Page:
Re: strengthening /dev/urandom
From: MokKong Shen (mokkong.shen_at_tonline.de)
Date: 08/31/04
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Date: Tue, 31 Aug 2004 21:00:22 +0200
Guy Macon wrote:
> MokKong Shen <mokkong.shen@tonline.de> says...
>
>
>>The trouble is that (perfect) TRNG doesn't exist (or more
>>exactly, it may exist but we don't know having such a one,
>>in case we do have one in our hand). That makes any
>>theoretical and pedantically rigorous arguments problematic.
>
>
> No it doesn't. It makes them easier. Look at my XOR examples.
> they are much easier to follow if you assume 100% and 0% entropy.
> Once you agree on the basic concept, you can introduce the real
> world. EEs do this all of the time, assuming perfect capacitors
> etc. Geometry is the same way with its perfectly straight one
> dimensional lines.
No problem with that. In crypto, an (ideal) OTP is just that
and its utility for the theory is well recognized. The point
is however that your arguments couldn't find a 'real' and
rigorously exact correspondence in reality but only an
approximation. That means that the conclusions must also be
approximations. See also below.
>>>>Second, If there were a software that could discard portions
>>>>of input that have no entropy, then, assuming that the software
>>>>does that correctly, I think there could indeed be a method to
>>>>pinpoint a source that has zero entropy: Feed the software with
>>>>all sources and then repeat the experiment (with the same data)
>>>>but with all sources but the one that one suspects to have zero
>>>>entropy. If the results are the same, then one's conjecture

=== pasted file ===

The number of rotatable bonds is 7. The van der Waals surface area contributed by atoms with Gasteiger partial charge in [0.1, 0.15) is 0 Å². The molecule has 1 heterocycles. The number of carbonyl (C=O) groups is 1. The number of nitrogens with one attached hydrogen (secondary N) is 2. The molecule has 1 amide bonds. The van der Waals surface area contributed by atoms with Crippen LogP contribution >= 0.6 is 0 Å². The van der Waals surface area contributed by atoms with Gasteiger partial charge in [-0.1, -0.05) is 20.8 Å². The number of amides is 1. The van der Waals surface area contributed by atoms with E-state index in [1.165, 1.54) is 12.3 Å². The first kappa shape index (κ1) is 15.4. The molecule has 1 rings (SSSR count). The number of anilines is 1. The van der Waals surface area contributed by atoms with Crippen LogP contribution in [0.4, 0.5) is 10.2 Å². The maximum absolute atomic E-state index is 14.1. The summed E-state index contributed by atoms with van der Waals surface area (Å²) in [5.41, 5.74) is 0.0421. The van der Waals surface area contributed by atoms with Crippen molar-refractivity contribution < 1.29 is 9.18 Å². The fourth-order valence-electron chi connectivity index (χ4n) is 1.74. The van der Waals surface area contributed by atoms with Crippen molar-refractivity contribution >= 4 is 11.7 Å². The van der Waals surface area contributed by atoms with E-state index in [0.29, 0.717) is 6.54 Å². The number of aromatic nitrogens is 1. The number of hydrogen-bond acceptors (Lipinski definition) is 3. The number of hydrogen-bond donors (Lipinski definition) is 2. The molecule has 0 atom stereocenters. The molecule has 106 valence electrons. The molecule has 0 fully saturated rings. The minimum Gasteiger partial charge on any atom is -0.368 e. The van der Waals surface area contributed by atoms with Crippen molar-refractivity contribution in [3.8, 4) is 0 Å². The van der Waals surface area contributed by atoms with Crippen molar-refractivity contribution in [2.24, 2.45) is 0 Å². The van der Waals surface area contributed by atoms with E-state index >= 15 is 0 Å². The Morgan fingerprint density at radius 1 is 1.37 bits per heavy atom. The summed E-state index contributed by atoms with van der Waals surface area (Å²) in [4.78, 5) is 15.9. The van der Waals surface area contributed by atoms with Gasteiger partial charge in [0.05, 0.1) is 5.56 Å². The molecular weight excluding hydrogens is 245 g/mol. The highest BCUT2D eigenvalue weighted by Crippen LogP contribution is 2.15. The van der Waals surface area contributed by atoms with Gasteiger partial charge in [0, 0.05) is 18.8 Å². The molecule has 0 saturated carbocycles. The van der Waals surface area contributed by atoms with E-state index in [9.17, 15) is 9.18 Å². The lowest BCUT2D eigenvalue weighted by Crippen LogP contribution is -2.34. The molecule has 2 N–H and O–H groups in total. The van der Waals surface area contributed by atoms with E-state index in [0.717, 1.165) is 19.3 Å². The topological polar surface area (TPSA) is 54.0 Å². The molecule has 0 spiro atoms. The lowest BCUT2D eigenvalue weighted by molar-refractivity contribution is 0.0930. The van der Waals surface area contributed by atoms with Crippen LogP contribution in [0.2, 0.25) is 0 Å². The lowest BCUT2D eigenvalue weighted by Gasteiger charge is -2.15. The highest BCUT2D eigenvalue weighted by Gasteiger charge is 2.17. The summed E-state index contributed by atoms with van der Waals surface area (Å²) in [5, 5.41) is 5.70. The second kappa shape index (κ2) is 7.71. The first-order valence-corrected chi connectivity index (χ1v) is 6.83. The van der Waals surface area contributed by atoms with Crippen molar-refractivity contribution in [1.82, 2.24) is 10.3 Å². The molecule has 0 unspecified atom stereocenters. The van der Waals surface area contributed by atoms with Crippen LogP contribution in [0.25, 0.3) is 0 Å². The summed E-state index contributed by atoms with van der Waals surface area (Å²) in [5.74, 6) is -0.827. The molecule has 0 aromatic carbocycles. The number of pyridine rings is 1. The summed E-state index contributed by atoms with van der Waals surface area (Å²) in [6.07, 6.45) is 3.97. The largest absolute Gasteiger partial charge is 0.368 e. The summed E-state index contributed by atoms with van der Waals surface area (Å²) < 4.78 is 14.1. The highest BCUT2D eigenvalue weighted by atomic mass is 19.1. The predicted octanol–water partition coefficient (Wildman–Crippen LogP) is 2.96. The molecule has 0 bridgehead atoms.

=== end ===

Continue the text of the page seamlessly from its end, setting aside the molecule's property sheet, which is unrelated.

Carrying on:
>>>>must be right.
>>>
>>>XOR a TRNG (100% entropy) with a good PRNG (0% entropy).
>>>
>>>Does the output have 100% entropy? Yes.
>>>
>>>Repeat the experiment without the PRNG.
>>>
>>>Are the results (the actual data out) the same? No.
>>>
>>>Does the output have 100% entropy? Yes.
>>
>>See above.
>
>
> I did, and disproved it by counterexample.
>
>
>>(You are virtually doing the same as people
>>do in religions. Assert that God exist, then you could
>>derive many other assertions, of course.) The point is
>>that in this practical world, there is not much sense
>>to argue about theoretically conceivable perfect/ideal
>>scenarios. One must be ready to accept 'approximations'
>>of ideal stuff and strive to get as good approximations
>>as technically feasible and economically justifiable.
>
>
> You and I both know that if you replace the 100% and 0%
> entropy sources in my counterexamples with 1% and 99%
> sources the XOR function still distills entropy.
But you then couldn't show that the result has 100% entropy,
couldn't you?
Theory and practice are different. This is wellknown
and also well accepted by everybody, I believe. However,
the existence of imperfections should nonetheless be
kept in one's conscious mind.
BTW, for practical purposes I would 'guess' that cases
where one really 'objectively' needs lots of full (or
extremely high concentration) entropy are fairly rare.
Could someone kindly give a few examples where such true
randomness couldn't be substituted with good pseudo
randomness, e.g. AES in CTR? Thanks.
M. K. Shen
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